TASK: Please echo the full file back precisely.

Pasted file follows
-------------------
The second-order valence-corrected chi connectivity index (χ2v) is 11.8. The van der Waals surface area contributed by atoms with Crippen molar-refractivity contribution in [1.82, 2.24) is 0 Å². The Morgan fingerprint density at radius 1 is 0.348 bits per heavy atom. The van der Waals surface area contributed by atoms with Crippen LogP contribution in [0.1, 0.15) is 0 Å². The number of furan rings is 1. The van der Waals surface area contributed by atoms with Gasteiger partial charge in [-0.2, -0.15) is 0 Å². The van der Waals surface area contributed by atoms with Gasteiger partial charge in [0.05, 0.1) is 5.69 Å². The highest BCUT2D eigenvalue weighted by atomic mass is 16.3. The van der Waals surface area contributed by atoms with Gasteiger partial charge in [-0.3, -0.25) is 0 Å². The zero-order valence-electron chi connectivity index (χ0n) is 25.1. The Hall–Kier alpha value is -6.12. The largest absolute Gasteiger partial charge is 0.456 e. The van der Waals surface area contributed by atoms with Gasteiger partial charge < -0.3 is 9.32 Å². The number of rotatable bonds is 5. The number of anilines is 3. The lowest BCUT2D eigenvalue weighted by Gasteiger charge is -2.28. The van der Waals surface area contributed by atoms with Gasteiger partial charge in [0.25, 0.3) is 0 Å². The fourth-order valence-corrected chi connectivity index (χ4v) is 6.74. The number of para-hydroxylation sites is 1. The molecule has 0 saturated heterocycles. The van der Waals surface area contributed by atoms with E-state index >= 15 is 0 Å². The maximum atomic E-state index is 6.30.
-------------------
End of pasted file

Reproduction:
The second-order valence-corrected chi connectivity index (χ2v) is 11.8. The van der Waals surface area contributed by atoms with Crippen molar-refractivity contribution in [1.82, 2.24) is 0 Å². The Morgan fingerprint density at radius 1 is 0.348 bits per heavy atom. The van der Waals surface area contributed by atoms with Crippen LogP contribution in [0.1, 0.15) is 0 Å². The number of furan rings is 1. The van der Waals surface area contributed by atoms with Gasteiger partial charge in [-0.2, -0.15) is 0 Å². The van der Waals surface area contributed by atoms with Gasteiger partial charge in [0.05, 0.1) is 5.69 Å². The highest BCUT2D eigenvalue weighted by atomic mass is 16.3. The van der Waals surface area contributed by atoms with Gasteiger partial charge in [-0.3, -0.25) is 0 Å². The zero-order valence-electron chi connectivity index (χ0n) is 25.1. The Hall–Kier alpha value is -6.12. The largest absolute Gasteiger partial charge is 0.456 e. The van der Waals surface area contributed by atoms with Gasteiger partial charge < -0.3 is 9.32 Å². The number of rotatable bonds is 5. The number of anilines is 3. The lowest BCUT2D eigenvalue weighted by Gasteiger charge is -2.28. The van der Waals surface area contributed by atoms with Gasteiger partial charge in [0.25, 0.3) is 0 Å². The fourth-order valence-corrected chi connectivity index (χ4v) is 6.74. The number of para-hydroxylation sites is 1. The molecule has 0 saturated heterocycles. The van der Waals surface area contributed by atoms with E-state index >= 15 is 0 Å². The maximum atomic E-state index is 6.30.